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Steven Wilkinson | Archival Methods and Historical Approaches in Political Science

September 16, 2020

Steven I. Wilkinson is a Nilekani Professor of India and South Asian Studies and Professor of Political Science and International Affairs at Yale University, where he is also the Henry R. Luce Director of the Whitney and Betty MacMillan Center for International and Area Studies. He received a Ph.D. in Political Science from the Massachusetts Institute of Technology and an A.M. in History from Duke University and a B.A. in History from University of Edinburgh. He is the author of Army and Nation: The Military and Indian Democracy Since Independence (Harvard University Press, 2015), Votes and Violence: Electoral Competition and Ethnic Riots in India (Cambridge University Press, 2004), and co-editor of the book Patrons, Clients or Politics: Patterns of Political Accountability and Competition (Cambridge University Press, 2007) with Dr. Herbert Kitschelt.


Qualitative Archival Method (QAM) in Increasing Quantification

Professor Wilkinson explained that the drive for quantification and casual identification has accelerated the hunt for big data. Quantitative methods are increasingly adopted not only in social science research but also in the humanities.  The number of articles with keywords ‘natural experiment,’ ‘data,’ and ‘archive’ in Jstor and Google Scholar has continuously increased, and universities are largely producing new courses on data science or data scrapping and taking big data initiative. In the case of South Asia studies, huge amounts of data were gathered during the colonial period and the existence of this big data allowed scholars to examine problems that have been studied in social science within the context of South Asia.

Dr. Wilkinson, whose undergraduate degree was in history, stated that he thinks of himself as a historian and this academic background formed his way of thinking. It also led him to support the Qualitative and Archival Methods (QAM) program in the Political Science department at Yale University. He continues to be involved in the QAM field training program with around 10 other faculty members. This program allows students to take courses related to fieldwork, archival methods, and mixed methods. Dr. Wilkinson also briefly shared his experience of working with a quantitative scholar, who wanted Dr. Wilkinson’s qualitative resources for data generation.


Why Qualitative Methods are Vital for Good Quantitative Methods

Professor Wilkinson emphasized that we need to be clear and confident about what fieldwork and qualitative methods give us that no other methods provide. For example, fieldwork and qualitative methods have unmatched insights in finding motivations, mechanisms, human inter-relationships, and symbols. He specifically made three positive arguments as to why qualitative methods are vital for good quantitative methods.

First, QAM is crucial to understanding whether big data are good data. When Dr. Wilkinson wrote his dissertation, he collected the data on Indian crime and riots; but he discovered that a lot of data are not good data because each state in India had different governance systems which resulted in distinct ways of registration of crimes and riots. Dr. Wilkinson stressed that we should know what is behind all those data, and qualitative methods such as conducting interviews in the field are critical in quantitative data generation.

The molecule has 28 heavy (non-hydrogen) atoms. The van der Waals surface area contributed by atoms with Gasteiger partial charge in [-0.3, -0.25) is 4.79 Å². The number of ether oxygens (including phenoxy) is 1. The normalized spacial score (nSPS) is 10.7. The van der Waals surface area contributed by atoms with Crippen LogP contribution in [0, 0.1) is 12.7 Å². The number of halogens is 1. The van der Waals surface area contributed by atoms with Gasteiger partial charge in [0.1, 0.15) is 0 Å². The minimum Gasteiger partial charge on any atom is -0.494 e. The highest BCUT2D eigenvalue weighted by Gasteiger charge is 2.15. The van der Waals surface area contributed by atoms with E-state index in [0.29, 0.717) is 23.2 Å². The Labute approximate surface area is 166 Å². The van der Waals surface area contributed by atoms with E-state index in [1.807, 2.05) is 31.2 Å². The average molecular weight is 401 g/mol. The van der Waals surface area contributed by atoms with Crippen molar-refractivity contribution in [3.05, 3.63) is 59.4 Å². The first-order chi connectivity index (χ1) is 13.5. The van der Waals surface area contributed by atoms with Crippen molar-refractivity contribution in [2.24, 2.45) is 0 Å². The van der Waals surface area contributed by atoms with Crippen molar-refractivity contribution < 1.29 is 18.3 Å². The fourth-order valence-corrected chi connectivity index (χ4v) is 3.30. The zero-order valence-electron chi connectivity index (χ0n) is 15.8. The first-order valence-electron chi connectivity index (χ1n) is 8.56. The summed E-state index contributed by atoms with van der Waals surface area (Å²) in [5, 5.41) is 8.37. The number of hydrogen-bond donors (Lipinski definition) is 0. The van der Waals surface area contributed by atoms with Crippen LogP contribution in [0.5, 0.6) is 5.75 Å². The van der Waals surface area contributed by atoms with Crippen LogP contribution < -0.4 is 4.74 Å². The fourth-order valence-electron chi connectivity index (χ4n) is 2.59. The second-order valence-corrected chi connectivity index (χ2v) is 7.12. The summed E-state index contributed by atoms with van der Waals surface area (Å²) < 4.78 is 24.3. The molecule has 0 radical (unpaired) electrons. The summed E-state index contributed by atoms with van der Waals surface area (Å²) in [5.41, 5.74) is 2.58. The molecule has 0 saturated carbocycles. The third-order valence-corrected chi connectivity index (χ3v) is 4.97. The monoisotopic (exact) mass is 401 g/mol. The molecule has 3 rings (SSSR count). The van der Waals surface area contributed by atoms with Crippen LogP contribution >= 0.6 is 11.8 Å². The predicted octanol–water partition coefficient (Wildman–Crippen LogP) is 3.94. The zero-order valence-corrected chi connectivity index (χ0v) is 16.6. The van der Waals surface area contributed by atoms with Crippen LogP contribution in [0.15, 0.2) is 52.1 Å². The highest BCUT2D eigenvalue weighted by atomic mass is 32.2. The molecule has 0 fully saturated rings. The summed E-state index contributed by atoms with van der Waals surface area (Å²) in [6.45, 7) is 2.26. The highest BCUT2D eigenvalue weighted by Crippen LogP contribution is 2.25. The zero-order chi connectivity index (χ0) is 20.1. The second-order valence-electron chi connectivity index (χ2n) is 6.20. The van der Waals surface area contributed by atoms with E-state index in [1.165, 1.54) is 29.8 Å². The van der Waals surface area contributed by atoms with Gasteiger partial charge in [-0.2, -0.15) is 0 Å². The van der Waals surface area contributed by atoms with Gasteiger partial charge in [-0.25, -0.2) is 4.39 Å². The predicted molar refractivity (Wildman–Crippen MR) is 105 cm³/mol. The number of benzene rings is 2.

Second, using QAM to understand what is ‘wrong’ with the numbers generates new questions, new ideas for better data, and new theories. While introducing Paul Brass’s book Theft of an Idol, Dr. Wilkinson explained how some events are never made into official data, so it is important to do qualitative local ethnography work to discover the events and ideas that the official data do not show.

Third, QAM is essential to test the core assumptions being made by the statistical models. Many statistical models assume that some as random processes are at work, which allows us to assess the effect of some treatment of interest on similar territories or units, or that selection into treatment was independent of the characteristics of a unit. However, we need QAM to see if these assumptions are correct.

QAM Examples from Jha and Wilkinson’s Work

A few examples of QAM from Dr. Wilkinson’s work on war and political change with Dr. Jha were presented. That collaborative study tries to explain veterans’ role in ethnic cleansing in the partition of India. However, there were no systematic data on soldiers’ military experience in World War II and their home district. By using documents from the Indian government Dr. Wilkinson and his research assistants checked every document to find the different unit’s war exposure and then matched a unit’s military experience to districts with The Commonwealth War Graves Commission data. In his final remark, Dr. Wilkinson emphasized that QAM is vital to checking the key assumption of the quantitative work: randomness. With QAM, the study found that deployment of soldiers was not ‘as random.’


Dr. Wilkinson's Powerpoint Slides (PDF)